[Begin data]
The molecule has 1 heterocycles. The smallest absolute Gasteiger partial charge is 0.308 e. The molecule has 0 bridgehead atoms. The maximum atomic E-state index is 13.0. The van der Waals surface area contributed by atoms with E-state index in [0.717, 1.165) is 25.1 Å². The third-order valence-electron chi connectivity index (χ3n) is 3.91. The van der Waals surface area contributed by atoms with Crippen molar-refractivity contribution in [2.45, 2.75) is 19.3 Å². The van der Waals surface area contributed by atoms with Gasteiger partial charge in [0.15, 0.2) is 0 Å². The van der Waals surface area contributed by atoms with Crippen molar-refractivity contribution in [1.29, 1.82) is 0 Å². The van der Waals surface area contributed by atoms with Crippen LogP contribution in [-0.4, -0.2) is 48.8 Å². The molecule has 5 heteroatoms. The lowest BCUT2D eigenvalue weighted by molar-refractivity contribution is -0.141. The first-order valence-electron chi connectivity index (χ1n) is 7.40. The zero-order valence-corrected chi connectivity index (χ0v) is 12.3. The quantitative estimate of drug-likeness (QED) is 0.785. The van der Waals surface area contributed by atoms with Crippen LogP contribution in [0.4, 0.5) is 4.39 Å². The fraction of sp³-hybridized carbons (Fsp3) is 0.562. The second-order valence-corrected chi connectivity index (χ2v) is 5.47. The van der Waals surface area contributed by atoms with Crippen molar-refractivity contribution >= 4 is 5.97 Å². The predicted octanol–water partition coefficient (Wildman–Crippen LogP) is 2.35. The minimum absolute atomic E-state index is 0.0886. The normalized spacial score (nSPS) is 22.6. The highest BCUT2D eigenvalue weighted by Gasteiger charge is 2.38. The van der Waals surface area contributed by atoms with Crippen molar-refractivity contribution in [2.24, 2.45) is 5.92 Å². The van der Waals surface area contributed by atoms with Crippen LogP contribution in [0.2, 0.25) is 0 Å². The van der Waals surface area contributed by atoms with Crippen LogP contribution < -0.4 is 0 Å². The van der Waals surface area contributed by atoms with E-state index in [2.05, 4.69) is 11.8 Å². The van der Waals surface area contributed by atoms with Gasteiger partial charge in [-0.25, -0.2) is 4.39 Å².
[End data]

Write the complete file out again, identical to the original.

The molecule has 1 heterocycles. The smallest absolute Gasteiger partial charge is 0.308 e. The molecule has 0 bridgehead atoms. The maximum atomic E-state index is 13.0. The van der Waals surface area contributed by atoms with E-state index in [0.717, 1.165) is 25.1 Å². The third-order valence-electron chi connectivity index (χ3n) is 3.91. The van der Waals surface area contributed by atoms with Crippen molar-refractivity contribution in [2.45, 2.75) is 19.3 Å². The van der Waals surface area contributed by atoms with Gasteiger partial charge in [0.15, 0.2) is 0 Å². The van der Waals surface area contributed by atoms with Crippen molar-refractivity contribution in [1.29, 1.82) is 0 Å². The van der Waals surface area contributed by atoms with Crippen LogP contribution in [-0.4, -0.2) is 48.8 Å². The molecule has 5 heteroatoms. The lowest BCUT2D eigenvalue weighted by molar-refractivity contribution is -0.141. The first-order valence-electron chi connectivity index (χ1n) is 7.40. The zero-order valence-corrected chi connectivity index (χ0v) is 12.3. The quantitative estimate of drug-likeness (QED) is 0.785. The van der Waals surface area contributed by atoms with Crippen LogP contribution in [0.4, 0.5) is 4.39 Å². The fraction of sp³-hybridized carbons (Fsp3) is 0.562. The second-order valence-corrected chi connectivity index (χ2v) is 5.47. The van der Waals surface area contributed by atoms with Crippen molar-refractivity contribution >= 4 is 5.97 Å². The predicted octanol–water partition coefficient (Wildman–Crippen LogP) is 2.35. The minimum absolute atomic E-state index is 0.0886. The normalized spacial score (nSPS) is 22.6. The highest BCUT2D eigenvalue weighted by Gasteiger charge is 2.38. The van der Waals surface area contributed by atoms with Crippen molar-refractivity contribution in [2.24, 2.45) is 5.92 Å². The van der Waals surface area contributed by atoms with Crippen LogP contribution in [0.2, 0.25) is 0 Å². The van der Waals surface area contributed by atoms with Crippen LogP contribution < -0.4 is 0 Å². The van der Waals surface area contributed by atoms with E-state index in [2.05, 4.69) is 11.8 Å². The van der Waals surface area contributed by atoms with Gasteiger partial charge in [-0.25, -0.2) is 4.39 Å².